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Sweetened condensed milk: two recipes

Sweetened condensed milk is one of the vastly under-rated wonders of the universe. Cow's milk, reduced in volume by removing some of the water, and with sugar added (both as a preservative, and to create an early type of infant formula), then canned, had many advantages before refrigeration became common. But the processing serendipitously produced a mixture that simplifies making delicious custards. Here are two recipes.

1. Spanish flan, or crème caramel

You will need eight custard cups, and a rectangular roasting pan that they will all fit in with some room to spare. You'll also need a skillet for caramelizing the sugar, a mixing bowl, measuring spoons and cups, a whisk, a mixing spoon, a small rubber spatula (for getting all the condensed milk out of the can), and a wire cooling rack.

3/4 cup white sugar

4 "large" eggs
1 14-ounce can sweetened condensed milk (not evaporated milk!)
1 1/4 cup regular milk
1/4 cup rum, brandy, coffee liqueur, sherry, or similar kind of liquor (or another 1/4 cup milk)
1 tablespoon vanilla extract
1/8 teaspoon salt

Preheat the oven to 350° F.

Put the sugar in the skillet over medium heat, and heat, stirring, until the sugar melts and begins to turn golden-brown. Watch it carefully, because it can go from a lovely amber to burnt in the blink of an eye. And be very careful handling the caramel, because it's extremely hot and can cause nasty burns. When it's a nice dark amber color, pour some into the bottom of each custard cup, distributing it equally, and moving the cup around to coat the whole bottom evenly. Set them aside while you make the custard.

Whisk the eggs until evenly mixed, then add all the other ingredients and whisk and/or stir until everything is well combined. Divide the mixture equally among all the custard cups. Put them in the roasting pan, and place it on the middle rack in the oven. Gently pour your hottest tap water into the pan, so that it comes halfway up the sides of the custard cups - don't get any water into the custard! Close the oven, and bake for 45 to 50 minutes; the custard should just barely move when you jiggle the pan very gently.

Remove the whole arrangement from the oven, and remove the cups from the water. Place them on the wire rack and let them cool to room temperature. Then cover each one with plastic wrap, and put them in the refrigerator for at least 6 hours, or overnight. To serve, loosen the edges with a table knife and place a serving plate on top of the cup; turn it over and shake it - release the suction with the knife, if necessary - so that the custard falls onto the plate. The caramel will have absorbed some moisture from the custard and formed a sauce; if any sauce remains on the bottom of the cup, scrape it out with a spoon and put it onto the custard. Garnish with a dollop of whipped cream (optional), serve, and devour!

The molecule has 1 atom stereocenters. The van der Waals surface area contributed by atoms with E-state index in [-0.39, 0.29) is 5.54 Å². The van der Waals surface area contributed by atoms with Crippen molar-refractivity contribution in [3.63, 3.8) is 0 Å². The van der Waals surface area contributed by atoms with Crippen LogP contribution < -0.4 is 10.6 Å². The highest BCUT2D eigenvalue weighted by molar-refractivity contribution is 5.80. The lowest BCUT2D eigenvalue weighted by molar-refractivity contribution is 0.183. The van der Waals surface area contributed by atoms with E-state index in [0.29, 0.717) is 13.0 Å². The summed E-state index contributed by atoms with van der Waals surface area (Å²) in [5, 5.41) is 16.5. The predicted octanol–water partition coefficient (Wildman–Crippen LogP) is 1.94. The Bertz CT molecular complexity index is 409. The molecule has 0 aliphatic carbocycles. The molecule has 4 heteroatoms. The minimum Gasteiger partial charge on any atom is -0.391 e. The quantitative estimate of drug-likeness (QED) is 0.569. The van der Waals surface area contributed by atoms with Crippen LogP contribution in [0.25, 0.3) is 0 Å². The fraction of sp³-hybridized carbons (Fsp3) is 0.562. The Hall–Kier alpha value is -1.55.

2. World's Easiest Pumpkin Pie

You will need a 9" pie crust (partially pre-baked until just firm), a mixing bowl, a whisk and/or a mixing spoon, a small rubber spatula (for getting all the condensed milk out of the can), measuring spoons, and a wire cooling rack.

Preheat the oven to 425° F.

1 14-ounce can sweetened condensed milk
1 "one-pie" can of plain pumpkin
2 eggs
1 teaspoon vanilla
2 teaspoons "pumpkin pie spice", or a spice mixture of your own (typically cinnamon, ginger, nutmeg, mace, allspice, and cloves, in whatever proportions you prefer)
1/8 teaspoon salt

Beat the eggs until combined, then mix in everything else until well blended. Pour into the pie crust, which is sitting on a baking sheet to catch spills. Bake at 425° F. for 15 minutes, then reduce heat to 350° F.and bake for another 45 to 60 minutes. If the edges begin to brown too much, lightly cover them with aluminum foil. The pie is done when it quivers very slightly when you jiggle the pan. Slide the pie pan onto the cooling rack and let the pie cool to room temperature. Serve it either at room temperature, or refrigerate it and serve chilled. Serve with lots of whipped cream, or ice cream, or a small wedge of sharp cheddar cheese (sounds weird, but it's an old-fashioned custom that some people still enjoy).


no ez-bake
Food Snobbery: Hardcore food.

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